Now Hear This

“QUIET!”

Directed by Chuck Jones; Co-Direction: Maurice Noble; Story by John Dunn, and Chuck Jones; Animation by Ben Washam, and Bob Bransford; Backgrounds by Philip DeGuard; Sound Effects Created by Treg Brown; Musical Direction by Bill Lava. A Looney Tune released on April 27, 1963.

Oh boy. This is a hard cartoon to describe. It’s kind of like if UPA directed “The Beatles Yellow Submarine.” And that just describes the style. Strange as it may be, it is an artistic masterpiece! And it was rightfully nominated for an academy award. (The last Looney Tune to get such an honor!) What could have beaten it? Another abstract short made by Mel Brooks? I suppose that makes sense, much as I hate to admit it. It’s also where we get the first use of the abstract opening that was used during the sixties. (A shame it is now remembered as part of the weaker shorts.)

So the plot. Unfortunately, the twist is spoiled as soon as it starts. (That’s pretty much my only gripe.) So we’ll just pretend like we never saw anything. An old British gentleman strolls along. Ironically, he is hard of hearing and carries around an ear trumpet. Clearly, it has gotten much use. The poor thing is battered and beaten. So we aren’t surprised to see him trade it for the red, shiny, pristine and perfect one he finds on the ground.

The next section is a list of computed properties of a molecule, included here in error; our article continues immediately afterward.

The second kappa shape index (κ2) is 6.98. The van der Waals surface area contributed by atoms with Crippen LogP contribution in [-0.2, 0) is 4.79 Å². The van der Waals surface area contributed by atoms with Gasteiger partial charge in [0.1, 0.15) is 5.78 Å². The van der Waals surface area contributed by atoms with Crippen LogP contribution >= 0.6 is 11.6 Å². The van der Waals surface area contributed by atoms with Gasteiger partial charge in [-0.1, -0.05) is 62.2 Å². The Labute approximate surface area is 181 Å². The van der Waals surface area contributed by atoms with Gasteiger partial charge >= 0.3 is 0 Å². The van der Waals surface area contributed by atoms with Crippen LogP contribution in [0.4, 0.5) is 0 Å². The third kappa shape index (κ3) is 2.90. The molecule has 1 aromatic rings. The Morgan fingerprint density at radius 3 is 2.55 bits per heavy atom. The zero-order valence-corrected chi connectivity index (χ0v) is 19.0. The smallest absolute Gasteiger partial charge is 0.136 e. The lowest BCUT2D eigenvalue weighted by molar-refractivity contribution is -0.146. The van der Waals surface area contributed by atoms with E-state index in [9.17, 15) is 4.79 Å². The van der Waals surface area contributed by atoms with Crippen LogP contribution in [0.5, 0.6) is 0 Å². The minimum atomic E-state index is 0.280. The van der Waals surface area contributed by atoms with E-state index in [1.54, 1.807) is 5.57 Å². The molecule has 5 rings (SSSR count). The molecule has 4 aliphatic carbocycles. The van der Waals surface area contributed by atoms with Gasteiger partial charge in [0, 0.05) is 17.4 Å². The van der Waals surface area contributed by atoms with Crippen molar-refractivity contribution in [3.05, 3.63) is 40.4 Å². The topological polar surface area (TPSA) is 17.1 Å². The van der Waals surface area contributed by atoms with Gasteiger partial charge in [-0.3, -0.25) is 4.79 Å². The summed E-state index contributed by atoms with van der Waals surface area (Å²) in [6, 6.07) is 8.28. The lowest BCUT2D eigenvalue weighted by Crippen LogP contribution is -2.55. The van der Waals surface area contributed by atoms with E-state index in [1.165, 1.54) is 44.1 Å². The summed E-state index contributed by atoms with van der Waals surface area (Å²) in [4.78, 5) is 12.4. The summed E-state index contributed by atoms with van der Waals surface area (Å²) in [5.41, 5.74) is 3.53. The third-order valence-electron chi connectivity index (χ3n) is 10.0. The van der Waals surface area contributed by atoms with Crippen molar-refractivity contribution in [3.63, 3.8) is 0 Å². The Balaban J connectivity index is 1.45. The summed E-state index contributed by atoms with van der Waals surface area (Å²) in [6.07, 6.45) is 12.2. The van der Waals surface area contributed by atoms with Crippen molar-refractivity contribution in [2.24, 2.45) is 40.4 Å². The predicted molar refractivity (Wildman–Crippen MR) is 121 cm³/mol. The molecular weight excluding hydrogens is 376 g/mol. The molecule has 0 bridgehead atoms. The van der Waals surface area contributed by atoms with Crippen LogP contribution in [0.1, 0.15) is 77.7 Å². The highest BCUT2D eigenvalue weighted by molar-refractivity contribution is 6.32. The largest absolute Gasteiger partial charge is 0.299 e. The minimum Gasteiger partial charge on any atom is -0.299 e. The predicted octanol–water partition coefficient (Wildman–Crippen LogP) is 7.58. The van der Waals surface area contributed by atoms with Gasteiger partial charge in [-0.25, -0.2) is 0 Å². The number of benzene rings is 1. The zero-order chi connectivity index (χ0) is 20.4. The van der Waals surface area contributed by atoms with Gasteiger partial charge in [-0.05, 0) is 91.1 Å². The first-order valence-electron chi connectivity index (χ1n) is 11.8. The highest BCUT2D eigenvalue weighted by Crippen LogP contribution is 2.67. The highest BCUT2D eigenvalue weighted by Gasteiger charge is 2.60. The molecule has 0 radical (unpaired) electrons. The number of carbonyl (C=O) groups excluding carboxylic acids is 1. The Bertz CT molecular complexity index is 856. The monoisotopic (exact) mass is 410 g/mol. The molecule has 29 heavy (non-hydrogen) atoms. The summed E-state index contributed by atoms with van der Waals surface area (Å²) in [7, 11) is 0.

He gives it a test run. And not a moment too soon! Sounds like there is an automobile approaching! Or rather, it was some sort of animal. (As an animal expert, I’m saddened to find I can’t identify it. It resembles an insect, but has a telescoping neck and shoes for feet. It defies all nature.) Well, that was odd. But it seems to be working now, as the man delights in listening to a songbird. But the insanity is just getting started. Part of which is caused by some little man dressed all in pink, and lacks facial features. (Save for a nose)

I’m not sure if he is real or not, but in this short, I’m not sure if anything is real. Even our main character is started to get nervous, judging by the sounds his heart is making. And then? The scariest thing I’ve ever seen in animation. That is no exaggeration. In total darkness, the man is watched by several sets of angry eyes. That’s it. And that horrifying image is awesome. (Part of why it’s scary is that it’s a perfect metaphor for how I view the world. All alone. The only ones who look at us, silently judge.)

Why doesn’t the man just get rid of the thing causing all this trouble? He can’t! The little pink man won’t allow it! And the trumpet begins entangling the old man in music. Eventually leading up to a “Gigantic Explosion!” Happily, the old man is still alive. (If a bit bandaged.) Better yet, his old horn is still in the trash can. Tattered it may be, it still works fine, and the gentleman once more can hear the the lovely sounds the world has to produce. And the owner of the red horn? Satan. (Wish they hadn’t showed him at the beginning) At least that explains the creepy as hell imagery. He happily puts his horn back on his head, and leaves.

This short is something else. A treat for the ears as much as the eyes. (Just like the best cartoons) I think it’s one of the studio’s best, and think it belongs right up there with “Porky’s Preview” as one of the “100 best.”

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